“On July 26, members of an Etzel cell disguised as Arabs infiltrated the kitchen of the Café La Regence at the lavish King David Hotel in Jerusalem. The hotel had originally opened its doors in 1931 and seven years later was transformed into the nerve center of the British Mandate.
“Members of the cell placed milk containers full of explosives in the southern wing of the hotel and then quickly left the vicinity. Despite the fact that the Etzel gave warning of the explosives, the hotel management was not able to evacuate all its occupants.
“The ensuing explosion caused the collapse of the southern wing of the hotel; 91 Britons, Arabs, and Jews were buried under the ruins, and 476 more were injured.”
The terrorist pattern continued in 1947, when the United Nations General Assembly Resolution authorized the establishment of two states. The terrorist group the Lehi responded
“With a series of terrorist attacks, which included the bombing of the offices of the British shipping company in Haifa, sooting attacks on police in Jerusalem, and a brazen attack on the Astoria Café in Haifa.
In the latter incident, which targeted British soldiers and police who frequented the café, three Lehi members equipped with machine guns and grenades stormed into the restaurant, began spraying gunfire in all directions, and then made their getaway in a car waiting outside for them.”
Yet even though the band was dismantled, the spirit never died out. It rose from the ashes, and assassinations of dissenting Jews became ubiquitous—the most notable was the assassination of Israel Kastner in 1957.
Terrorist activities were reincarnated shortly after the establishment of Israel among the terrorist group Brit Haknaim, whose name meant “Covenant of the Zealots.” After Brit Haknaim, we had Gush the Emunim and the Kahanist movements, two religious and terrorist groups.
In short, modern terrorism in the Middle East is largely an invention of the Khazarian Cult. And when they run out of inventing evil things, they start positing crazy ideas such as the Russiagate debacle.
-  Calder Walton, “Coat Bomb and Explosive Prosthesis: British Intel Files Reveal How the Zionist Stern Gang Terrorized London,” Haaretz, December 2, 2017.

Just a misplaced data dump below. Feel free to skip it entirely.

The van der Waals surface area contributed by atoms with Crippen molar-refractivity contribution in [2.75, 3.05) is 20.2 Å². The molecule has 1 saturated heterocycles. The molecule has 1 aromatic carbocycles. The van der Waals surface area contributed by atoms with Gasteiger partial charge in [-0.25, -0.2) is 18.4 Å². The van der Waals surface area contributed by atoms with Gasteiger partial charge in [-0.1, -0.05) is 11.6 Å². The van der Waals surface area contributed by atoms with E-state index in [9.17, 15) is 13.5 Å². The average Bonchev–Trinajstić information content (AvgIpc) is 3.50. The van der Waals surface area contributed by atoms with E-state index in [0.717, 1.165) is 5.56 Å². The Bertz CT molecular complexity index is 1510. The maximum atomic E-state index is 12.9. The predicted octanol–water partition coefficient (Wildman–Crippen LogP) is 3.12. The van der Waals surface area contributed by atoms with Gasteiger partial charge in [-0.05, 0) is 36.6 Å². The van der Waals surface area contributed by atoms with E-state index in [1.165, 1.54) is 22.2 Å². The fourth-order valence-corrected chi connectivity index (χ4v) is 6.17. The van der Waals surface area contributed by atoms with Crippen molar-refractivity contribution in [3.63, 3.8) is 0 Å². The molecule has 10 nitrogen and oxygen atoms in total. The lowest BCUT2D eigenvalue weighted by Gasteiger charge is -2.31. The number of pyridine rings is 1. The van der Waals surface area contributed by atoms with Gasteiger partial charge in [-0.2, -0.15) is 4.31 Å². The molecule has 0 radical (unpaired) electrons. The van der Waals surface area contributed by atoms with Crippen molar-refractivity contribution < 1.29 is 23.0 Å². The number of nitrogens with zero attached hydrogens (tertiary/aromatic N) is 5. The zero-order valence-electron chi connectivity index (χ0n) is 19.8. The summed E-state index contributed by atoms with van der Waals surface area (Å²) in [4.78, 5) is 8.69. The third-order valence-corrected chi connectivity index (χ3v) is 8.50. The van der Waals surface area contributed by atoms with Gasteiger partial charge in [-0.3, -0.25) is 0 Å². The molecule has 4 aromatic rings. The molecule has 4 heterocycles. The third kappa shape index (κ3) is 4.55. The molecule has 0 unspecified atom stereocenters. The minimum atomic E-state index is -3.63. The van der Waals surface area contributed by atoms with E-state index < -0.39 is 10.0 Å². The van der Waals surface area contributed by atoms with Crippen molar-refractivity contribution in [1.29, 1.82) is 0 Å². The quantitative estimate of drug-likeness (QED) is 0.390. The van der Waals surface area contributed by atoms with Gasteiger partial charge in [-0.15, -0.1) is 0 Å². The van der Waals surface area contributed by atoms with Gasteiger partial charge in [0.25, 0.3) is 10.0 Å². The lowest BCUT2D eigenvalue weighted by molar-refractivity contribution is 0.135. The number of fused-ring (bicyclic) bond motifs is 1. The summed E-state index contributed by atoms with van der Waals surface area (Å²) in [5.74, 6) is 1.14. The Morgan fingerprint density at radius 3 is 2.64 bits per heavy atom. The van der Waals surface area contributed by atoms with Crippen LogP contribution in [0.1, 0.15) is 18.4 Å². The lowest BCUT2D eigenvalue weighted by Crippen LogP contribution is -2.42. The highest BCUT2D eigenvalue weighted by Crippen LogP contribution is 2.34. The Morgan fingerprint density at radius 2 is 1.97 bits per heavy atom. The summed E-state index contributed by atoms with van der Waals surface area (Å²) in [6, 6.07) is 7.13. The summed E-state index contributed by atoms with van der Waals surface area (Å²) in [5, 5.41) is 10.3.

-  Ibid.
-  Ami Pedahzur and Arie Perliger, Jewish Terrorism in Israel (New York: Columbia University. Press, 2011), 1.
-  Ibid.
-  Ibid., 5.
-  J. Julius Scott, Jr., Jewish Backgrounds of the New Testament (Grand Rapids, MI: Baker, 1995), 214.
-  See Emil Schurer, A History of the Jewish People in the Time of Jesus Christ (New York: Scribner, 1891); Mark Andrew Brighton, The Sicarii in Jusephus’s Judean War: Rhetorical Analysis and Historical Observation (Atlanta: Society of Biblical Literature, 2009).
-  Pedahzur & Arie, Jewish Terrorism in Israel, 6.
-  Rodney Stark, The Triumph of Christianity: How the Jesus Movement Became the World’s Largest Religion (New York: HarperOne, 2011), 43.
-  See Emil Schurer, A History of the Jewish People in the Time of Jesus Christ (New York: Charles Scribner’s Sons, 1891).
-  See Mark Andrew Brighton, The Sicarii in Jusephus’s Judean War (Atlanta: Society of Biblical Literature, 2009).
-  Stark, Triumph of Christianity, 63.
-  Ibid., 63-65.
-  Pedahzur & Perliger, Jewish Terrorism in Israel, 8.
-  Scott, Jewish Backgrounds of the New Testament, 214.
-  Pedahzur & Perliger, Jewish Terrorism in Israel, 11.
-  Julian Ozanne, “Unflinching Supporter of Greater Israel,” Financial Times, June 30, 2012; Ami Pedahzur and Arie Perliger, Jewish Terrorism in Israel (New York: Columbia University Press, 2011), 18-20.
-  Pedahzur & Perliger, Jewish Terrorism in Israel, 26.
-  Ian Black and Benny Morris, Israel’s Secret Wars: A History of Israel’s Intelligence Services (New York: Grove/Atlantic, 1991), 196.
-  Pedahzur & Perliger, Jewish Terrorism in Israel, 21.
-  “Yitzhak Shamir,” Telegraph, June 30, 2012.
-  “Yitzhak Shamir, Former Israeli PM, Dies,” CNN, July 2, 2012; Gil Hoffman, “Former PM Shamir Passes Away at Age 96 in Tel Aviv,” Jerusalem Post, June 30, 2012.
-  Joel Brinkley, “Yitzhak Shamir, Former Israeli Prime Minister, Dies at 96,” NY Times, June 30, 2012.
-  Julian Ozanne, “Unflinching Supporter of Greater Israel,” Financial Times, June 30, 2012.
-  “PM: Shamir Saw, Understood Fundamental Truths,” Jerusalem Post, July 1, 2012.
-  Gil Hoffman, “Former PM Shamir Passes Away at Age 96 in Tel Aviv,” Jerusalem Post, June 30, 2012.
-  Ozanne, “Unflinching Supporter of Greater Israel,” Financial Times, June 30, 2012.
-  Uri Avnery, “Two Faces: Israel’s Prime Ministers,” Antiwar.com, July 14,
-  Pedahzur & Perliger, Jewish Terrorism in Israel, 23.
-  Ibid., 24.
-  Ibid., 26.
-  Ibid., 29.
-  Ibid., 33.
-  Ibid., 37.